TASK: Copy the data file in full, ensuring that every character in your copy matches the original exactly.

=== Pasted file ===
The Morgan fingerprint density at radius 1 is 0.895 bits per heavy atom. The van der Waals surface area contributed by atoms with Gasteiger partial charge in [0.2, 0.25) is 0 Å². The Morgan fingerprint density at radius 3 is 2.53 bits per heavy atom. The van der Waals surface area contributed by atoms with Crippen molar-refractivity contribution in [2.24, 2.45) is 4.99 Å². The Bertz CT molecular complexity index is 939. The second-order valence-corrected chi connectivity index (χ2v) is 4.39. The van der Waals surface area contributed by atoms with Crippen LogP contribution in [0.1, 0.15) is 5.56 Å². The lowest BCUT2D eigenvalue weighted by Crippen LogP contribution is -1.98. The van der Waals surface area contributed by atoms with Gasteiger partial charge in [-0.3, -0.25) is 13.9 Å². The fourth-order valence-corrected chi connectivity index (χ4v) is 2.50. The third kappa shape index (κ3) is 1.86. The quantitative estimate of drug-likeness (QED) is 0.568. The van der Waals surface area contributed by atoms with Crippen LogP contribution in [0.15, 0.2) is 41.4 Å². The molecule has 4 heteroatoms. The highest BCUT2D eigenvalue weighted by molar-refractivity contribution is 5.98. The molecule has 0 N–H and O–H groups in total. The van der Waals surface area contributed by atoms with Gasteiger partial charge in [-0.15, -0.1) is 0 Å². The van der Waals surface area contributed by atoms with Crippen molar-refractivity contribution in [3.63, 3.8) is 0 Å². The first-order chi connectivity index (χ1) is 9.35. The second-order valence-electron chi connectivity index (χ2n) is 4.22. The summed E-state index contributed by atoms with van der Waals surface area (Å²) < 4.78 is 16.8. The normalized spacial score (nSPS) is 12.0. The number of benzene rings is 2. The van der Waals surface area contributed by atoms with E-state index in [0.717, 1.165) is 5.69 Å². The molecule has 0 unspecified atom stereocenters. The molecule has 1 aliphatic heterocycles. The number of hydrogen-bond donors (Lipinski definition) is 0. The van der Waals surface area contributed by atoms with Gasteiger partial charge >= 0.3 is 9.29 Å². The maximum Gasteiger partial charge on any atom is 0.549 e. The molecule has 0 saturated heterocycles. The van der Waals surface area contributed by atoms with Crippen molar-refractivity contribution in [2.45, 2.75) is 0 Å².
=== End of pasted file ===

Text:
The Morgan fingerprint density at radius 1 is 0.895 bits per heavy atom. The van der Waals surface area contributed by atoms with Gasteiger partial charge in [0.2, 0.25) is 0 Å². The Morgan fingerprint density at radius 3 is 2.53 bits per heavy atom. The van der Waals surface area contributed by atoms with Crippen molar-refractivity contribution in [2.24, 2.45) is 4.99 Å². The Bertz CT molecular complexity index is 939. The second-order valence-corrected chi connectivity index (χ2v) is 4.39. The van der Waals surface area contributed by atoms with Crippen LogP contribution in [0.1, 0.15) is 5.56 Å². The lowest BCUT2D eigenvalue weighted by Crippen LogP contribution is -1.98. The van der Waals surface area contributed by atoms with Gasteiger partial charge in [-0.3, -0.25) is 13.9 Å². The fourth-order valence-corrected chi connectivity index (χ4v) is 2.50. The third kappa shape index (κ3) is 1.86. The quantitative estimate of drug-likeness (QED) is 0.568. The van der Waals surface area contributed by atoms with Crippen LogP contribution in [0.15, 0.2) is 41.4 Å². The molecule has 4 heteroatoms. The highest BCUT2D eigenvalue weighted by molar-refractivity contribution is 5.98. The molecule has 0 N–H and O–H groups in total. The van der Waals surface area contributed by atoms with Gasteiger partial charge in [-0.15, -0.1) is 0 Å². The van der Waals surface area contributed by atoms with Crippen molar-refractivity contribution in [3.63, 3.8) is 0 Å². The first-order chi connectivity index (χ1) is 9.35. The second-order valence-electron chi connectivity index (χ2n) is 4.22. The summed E-state index contributed by atoms with van der Waals surface area (Å²) < 4.78 is 16.8. The normalized spacial score (nSPS) is 12.0. The number of benzene rings is 2. The van der Waals surface area contributed by atoms with E-state index in [0.717, 1.165) is 5.69 Å². The molecule has 0 unspecified atom stereocenters. The molecule has 1 aliphatic heterocycles. The number of hydrogen-bond donors (Lipinski definition) is 0. The van der Waals surface area contributed by atoms with Gasteiger partial charge >= 0.3 is 9.29 Å². The maximum Gasteiger partial charge on any atom is 0.549 e. The molecule has 0 saturated heterocycles. The van der Waals surface area contributed by atoms with Crippen molar-refractivity contribution in [2.45, 2.75) is 0 Å².